TAG’s enduring Carrera watch gets a modern makeover for 2020, with four new versions comprising three in steel with a choice of black, blue or olive-green dials, plus one with rose-gold detailing to the hands and hour markers. Apart from the all-steel green version, the 44mm model is fitted with a ceramic bezel and the in-house 02 movement that can be seen through a transparent case back. Each has a fixed bezel engraved with a tachymeter scale for speed and distance calculations. From £4,695.
Michel Herbelin’s Newport watches have been a favourite among sailing types since the model was created in the early 1980s to honour the long-time venue of the America’s Cup. The unusual bracelet lugs have since remained a signature but their appeal has extended beyond the ‘yachtie’ community thanks to the many interpretations on the Newport theme. The Héritage model, for example, could easily pass as a driving watch with its bold and legible design and urgent red detailing. It’s a bargain at £1,155.
The Doxa Sub dive watch has been made available in several guises since its relaunch a few years ago, but only now is it possible to buy a chronometer version. The new Sub 300 COSC is certified for accuracy and, like the first model of 1967 on which the range is based, can be bought with a signature orange dial. Those who aren’t sticklers for originality will appreciate the other colours added: turquoise, yellow, navy, silver and black. All can be paired with rubber straps or a classic ‘beads of rice’ steel bracelet. From £2,350.
As Germany’s largest watchmaker, Junghans produces 60,000 timepieces per year at its HQ in the Black Forest, where it is run by manufacturing tycoon and classic car collector Hans-Jochem Steim, who acquired the brand in 2007. During the 1990s, Junghans was famed for its ultra-accurate Mega-1 radio-controlled watch, but it now thrives on the production of more traditional models, such as the new Form A Titan. The automatic watch combines a simple shape with a lightweight titanium case and a matt-finish dial with an embossed minute track. Choose from a tough, buffalo-leather strap or one made from recycled plastic. £980.
The precocious Matt Humphries was just 21 when he was taken on by the Morgan Motor Company as its chief designer. For the past decade he has worked as a freelance consultant and lecturer, while also setting-up his own watch brand, MHD. Last month we brought you news of his new Type 1 range but we’re equally keen on the racy SA2 (Sprint Automatic 2), especially in black and yellow launch edition trim. Just 100 will be made, priced £645, with Miyota movements.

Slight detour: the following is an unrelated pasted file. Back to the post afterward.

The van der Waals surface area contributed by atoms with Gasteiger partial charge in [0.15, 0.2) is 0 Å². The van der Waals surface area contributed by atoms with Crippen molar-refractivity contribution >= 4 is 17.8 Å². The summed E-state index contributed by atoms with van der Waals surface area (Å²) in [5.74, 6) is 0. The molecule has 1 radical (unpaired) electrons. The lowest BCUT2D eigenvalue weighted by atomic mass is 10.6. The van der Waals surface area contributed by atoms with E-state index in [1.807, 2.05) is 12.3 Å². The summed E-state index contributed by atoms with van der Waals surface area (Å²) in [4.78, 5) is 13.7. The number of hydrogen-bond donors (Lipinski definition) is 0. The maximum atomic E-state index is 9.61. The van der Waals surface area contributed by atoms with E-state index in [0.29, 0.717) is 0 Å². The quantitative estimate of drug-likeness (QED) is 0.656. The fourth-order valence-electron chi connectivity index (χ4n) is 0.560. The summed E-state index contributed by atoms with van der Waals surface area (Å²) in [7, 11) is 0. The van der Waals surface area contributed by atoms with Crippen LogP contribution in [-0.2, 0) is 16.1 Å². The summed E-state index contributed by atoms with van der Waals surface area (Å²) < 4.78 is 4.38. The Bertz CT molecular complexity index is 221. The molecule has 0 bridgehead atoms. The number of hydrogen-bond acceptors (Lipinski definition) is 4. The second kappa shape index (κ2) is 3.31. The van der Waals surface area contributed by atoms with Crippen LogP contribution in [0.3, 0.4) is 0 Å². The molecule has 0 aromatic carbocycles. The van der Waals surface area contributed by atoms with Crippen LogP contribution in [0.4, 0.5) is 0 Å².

The celebrated Roman jewellery and watch house has recently become known for setting the standard in ultra-slim timepieces, smashing six ‘slimness’ records with variations of its Octo Finissimo model, the latest being a tourbillon chronograph that measures 7.4mm thick and costs £130,000. But in light of the more understated approach to luxury triggered by Coronavirus, Bulgari has also re-launched its famous entry-level Aluminium model from 1998. Available online only, the 40mm watches cost £2,580 for the three-hander and £3,720 for the chronograph.
The Japanese brand is on a roll, expanding its high-end Grand Seiko range with some well-conceived models and adding to its regular Seiko lines with a raft of new mechanical and quartz offerings. One of the stand-outs is the Urban Safari variation on the Prospex Street dive watches designed for everyday wear. It looks great with its desert-sand strap-and-dial combination. Mechanical three-hand movements or solar- powered, quartz chronograph calibres are available £510 (mechanical); £460 (quartz).
Bamford Watch Department, the watch-customisation service, has partnered with Casio to create a special-edition G-Shock digital model. The £149 G-Shock 5610 (top, right) has highlights in BWD’s signature aqua blue but otherwise closely resembles the original G-Shock from 1983. The cult LCD watch was invented by electronics designer Kikuo Ibe after he smashed a much-loved wristwatch given to him by his father. It can survive a minimum 10m drop on a solid surface.